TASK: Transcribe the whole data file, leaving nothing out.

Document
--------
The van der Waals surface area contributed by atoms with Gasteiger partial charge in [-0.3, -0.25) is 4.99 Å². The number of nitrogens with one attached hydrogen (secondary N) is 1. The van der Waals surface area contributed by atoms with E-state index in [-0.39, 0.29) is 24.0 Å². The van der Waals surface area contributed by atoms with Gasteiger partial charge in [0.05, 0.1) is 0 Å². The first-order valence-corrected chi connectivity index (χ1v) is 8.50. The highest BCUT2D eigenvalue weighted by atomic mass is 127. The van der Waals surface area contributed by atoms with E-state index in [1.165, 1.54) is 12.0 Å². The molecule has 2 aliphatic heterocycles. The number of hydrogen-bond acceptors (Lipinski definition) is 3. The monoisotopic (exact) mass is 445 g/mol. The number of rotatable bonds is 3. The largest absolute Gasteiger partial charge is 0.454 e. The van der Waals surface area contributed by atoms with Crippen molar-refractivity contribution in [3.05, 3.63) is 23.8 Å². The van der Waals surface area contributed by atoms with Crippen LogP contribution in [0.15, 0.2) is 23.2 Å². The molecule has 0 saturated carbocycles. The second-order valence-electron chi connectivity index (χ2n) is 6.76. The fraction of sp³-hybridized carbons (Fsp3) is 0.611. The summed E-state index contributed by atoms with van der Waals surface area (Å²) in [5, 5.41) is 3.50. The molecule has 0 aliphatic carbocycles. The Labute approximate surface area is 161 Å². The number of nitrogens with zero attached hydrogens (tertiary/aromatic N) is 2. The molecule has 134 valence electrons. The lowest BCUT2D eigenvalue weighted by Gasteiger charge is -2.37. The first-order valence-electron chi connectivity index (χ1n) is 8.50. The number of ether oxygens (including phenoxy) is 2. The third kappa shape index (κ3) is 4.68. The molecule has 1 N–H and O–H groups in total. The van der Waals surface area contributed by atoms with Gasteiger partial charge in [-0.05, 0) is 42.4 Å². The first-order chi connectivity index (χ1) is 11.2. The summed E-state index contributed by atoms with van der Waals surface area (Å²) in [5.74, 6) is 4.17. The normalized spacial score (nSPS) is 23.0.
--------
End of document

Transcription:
The van der Waals surface area contributed by atoms with Gasteiger partial charge in [-0.3, -0.25) is 4.99 Å². The number of nitrogens with one attached hydrogen (secondary N) is 1. The van der Waals surface area contributed by atoms with E-state index in [-0.39, 0.29) is 24.0 Å². The van der Waals surface area contributed by atoms with Gasteiger partial charge in [0.05, 0.1) is 0 Å². The first-order valence-corrected chi connectivity index (χ1v) is 8.50. The highest BCUT2D eigenvalue weighted by atomic mass is 127. The van der Waals surface area contributed by atoms with E-state index in [1.165, 1.54) is 12.0 Å². The molecule has 2 aliphatic heterocycles. The number of hydrogen-bond acceptors (Lipinski definition) is 3. The monoisotopic (exact) mass is 445 g/mol. The number of rotatable bonds is 3. The largest absolute Gasteiger partial charge is 0.454 e. The van der Waals surface area contributed by atoms with Crippen molar-refractivity contribution in [3.05, 3.63) is 23.8 Å². The van der Waals surface area contributed by atoms with Crippen LogP contribution in [0.15, 0.2) is 23.2 Å². The molecule has 0 saturated carbocycles. The second-order valence-electron chi connectivity index (χ2n) is 6.76. The fraction of sp³-hybridized carbons (Fsp3) is 0.611. The summed E-state index contributed by atoms with van der Waals surface area (Å²) in [5, 5.41) is 3.50. The molecule has 0 aliphatic carbocycles. The Labute approximate surface area is 161 Å². The number of nitrogens with zero attached hydrogens (tertiary/aromatic N) is 2. The molecule has 134 valence electrons. The lowest BCUT2D eigenvalue weighted by Gasteiger charge is -2.37. The first-order valence-electron chi connectivity index (χ1n) is 8.50. The number of ether oxygens (including phenoxy) is 2. The third kappa shape index (κ3) is 4.68. The molecule has 1 N–H and O–H groups in total. The van der Waals surface area contributed by atoms with Gasteiger partial charge in [-0.05, 0) is 42.4 Å². The first-order chi connectivity index (χ1) is 11.2. The summed E-state index contributed by atoms with van der Waals surface area (Å²) in [5.74, 6) is 4.17. The normalized spacial score (nSPS) is 23.0.